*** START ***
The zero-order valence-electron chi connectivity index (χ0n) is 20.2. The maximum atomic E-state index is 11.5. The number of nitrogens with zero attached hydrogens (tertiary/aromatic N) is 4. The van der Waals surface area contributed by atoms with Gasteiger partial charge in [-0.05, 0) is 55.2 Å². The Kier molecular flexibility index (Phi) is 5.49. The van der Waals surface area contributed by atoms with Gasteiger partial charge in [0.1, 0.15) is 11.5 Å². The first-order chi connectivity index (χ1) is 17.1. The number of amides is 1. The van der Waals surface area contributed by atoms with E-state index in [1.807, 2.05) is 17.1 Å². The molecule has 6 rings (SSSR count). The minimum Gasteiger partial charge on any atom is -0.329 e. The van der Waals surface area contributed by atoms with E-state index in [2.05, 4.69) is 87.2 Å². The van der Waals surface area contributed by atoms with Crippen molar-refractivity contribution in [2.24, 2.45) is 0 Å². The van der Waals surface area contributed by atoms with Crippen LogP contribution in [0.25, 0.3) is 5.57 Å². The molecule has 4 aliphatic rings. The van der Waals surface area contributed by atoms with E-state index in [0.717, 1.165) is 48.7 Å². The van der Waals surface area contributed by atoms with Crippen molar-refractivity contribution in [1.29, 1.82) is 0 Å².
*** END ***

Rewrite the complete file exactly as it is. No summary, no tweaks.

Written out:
The zero-order valence-electron chi connectivity index (χ0n) is 20.2. The maximum atomic E-state index is 11.5. The number of nitrogens with zero attached hydrogens (tertiary/aromatic N) is 4. The van der Waals surface area contributed by atoms with Gasteiger partial charge in [-0.05, 0) is 55.2 Å². The Kier molecular flexibility index (Phi) is 5.49. The van der Waals surface area contributed by atoms with Gasteiger partial charge in [0.1, 0.15) is 11.5 Å². The first-order chi connectivity index (χ1) is 17.1. The number of amides is 1. The van der Waals surface area contributed by atoms with E-state index in [1.807, 2.05) is 17.1 Å². The molecule has 6 rings (SSSR count). The minimum Gasteiger partial charge on any atom is -0.329 e. The van der Waals surface area contributed by atoms with E-state index in [2.05, 4.69) is 87.2 Å². The van der Waals surface area contributed by atoms with Crippen molar-refractivity contribution in [2.24, 2.45) is 0 Å². The van der Waals surface area contributed by atoms with Crippen LogP contribution in [0.25, 0.3) is 5.57 Å². The molecule has 4 aliphatic rings. The van der Waals surface area contributed by atoms with E-state index in [0.717, 1.165) is 48.7 Å². The van der Waals surface area contributed by atoms with Crippen molar-refractivity contribution in [1.29, 1.82) is 0 Å².